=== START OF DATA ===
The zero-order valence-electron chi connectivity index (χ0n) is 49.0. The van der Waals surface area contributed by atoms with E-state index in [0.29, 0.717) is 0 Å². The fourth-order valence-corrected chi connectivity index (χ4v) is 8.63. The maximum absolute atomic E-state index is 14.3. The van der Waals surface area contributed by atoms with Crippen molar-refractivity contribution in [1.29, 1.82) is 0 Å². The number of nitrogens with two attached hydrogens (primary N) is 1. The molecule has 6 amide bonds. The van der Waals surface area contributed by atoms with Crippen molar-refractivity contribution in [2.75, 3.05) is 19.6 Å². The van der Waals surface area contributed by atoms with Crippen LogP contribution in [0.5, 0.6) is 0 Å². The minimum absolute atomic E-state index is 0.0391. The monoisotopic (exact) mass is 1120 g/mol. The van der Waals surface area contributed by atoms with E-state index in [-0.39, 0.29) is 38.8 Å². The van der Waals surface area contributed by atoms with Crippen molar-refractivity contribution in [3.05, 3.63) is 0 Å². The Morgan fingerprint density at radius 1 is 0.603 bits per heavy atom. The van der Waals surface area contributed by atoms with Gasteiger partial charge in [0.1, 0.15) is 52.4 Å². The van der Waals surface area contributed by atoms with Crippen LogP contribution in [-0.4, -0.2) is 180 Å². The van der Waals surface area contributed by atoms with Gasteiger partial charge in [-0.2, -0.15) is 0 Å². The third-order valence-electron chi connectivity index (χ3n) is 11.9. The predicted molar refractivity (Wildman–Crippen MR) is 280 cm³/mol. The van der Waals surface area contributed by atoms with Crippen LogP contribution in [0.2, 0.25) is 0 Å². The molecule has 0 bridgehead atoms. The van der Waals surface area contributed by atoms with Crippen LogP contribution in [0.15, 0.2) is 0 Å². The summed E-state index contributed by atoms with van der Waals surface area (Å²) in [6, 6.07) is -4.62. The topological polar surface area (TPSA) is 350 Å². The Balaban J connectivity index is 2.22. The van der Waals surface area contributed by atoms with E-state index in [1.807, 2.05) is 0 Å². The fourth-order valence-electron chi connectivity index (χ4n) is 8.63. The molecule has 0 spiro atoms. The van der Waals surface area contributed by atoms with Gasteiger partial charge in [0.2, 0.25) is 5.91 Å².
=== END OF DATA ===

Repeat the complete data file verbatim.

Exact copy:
The zero-order valence-electron chi connectivity index (χ0n) is 49.0. The van der Waals surface area contributed by atoms with E-state index in [0.29, 0.717) is 0 Å². The fourth-order valence-corrected chi connectivity index (χ4v) is 8.63. The maximum absolute atomic E-state index is 14.3. The van der Waals surface area contributed by atoms with Crippen molar-refractivity contribution in [1.29, 1.82) is 0 Å². The number of nitrogens with two attached hydrogens (primary N) is 1. The molecule has 6 amide bonds. The van der Waals surface area contributed by atoms with Crippen molar-refractivity contribution in [2.75, 3.05) is 19.6 Å². The van der Waals surface area contributed by atoms with Crippen LogP contribution in [0.5, 0.6) is 0 Å². The minimum absolute atomic E-state index is 0.0391. The monoisotopic (exact) mass is 1120 g/mol. The van der Waals surface area contributed by atoms with E-state index in [-0.39, 0.29) is 38.8 Å². The van der Waals surface area contributed by atoms with Crippen molar-refractivity contribution in [3.05, 3.63) is 0 Å². The Morgan fingerprint density at radius 1 is 0.603 bits per heavy atom. The van der Waals surface area contributed by atoms with Gasteiger partial charge in [0.1, 0.15) is 52.4 Å². The van der Waals surface area contributed by atoms with Crippen LogP contribution in [-0.4, -0.2) is 180 Å². The van der Waals surface area contributed by atoms with Gasteiger partial charge in [-0.2, -0.15) is 0 Å². The third-order valence-electron chi connectivity index (χ3n) is 11.9. The predicted molar refractivity (Wildman–Crippen MR) is 280 cm³/mol. The van der Waals surface area contributed by atoms with Crippen LogP contribution in [0.2, 0.25) is 0 Å². The molecule has 0 bridgehead atoms. The van der Waals surface area contributed by atoms with Crippen LogP contribution in [0.15, 0.2) is 0 Å². The summed E-state index contributed by atoms with van der Waals surface area (Å²) in [6, 6.07) is -4.62. The topological polar surface area (TPSA) is 350 Å². The Balaban J connectivity index is 2.22. The van der Waals surface area contributed by atoms with E-state index in [1.807, 2.05) is 0 Å². The fourth-order valence-electron chi connectivity index (χ4n) is 8.63. The molecule has 0 spiro atoms. The van der Waals surface area contributed by atoms with Gasteiger partial charge in [0.2, 0.25) is 5.91 Å².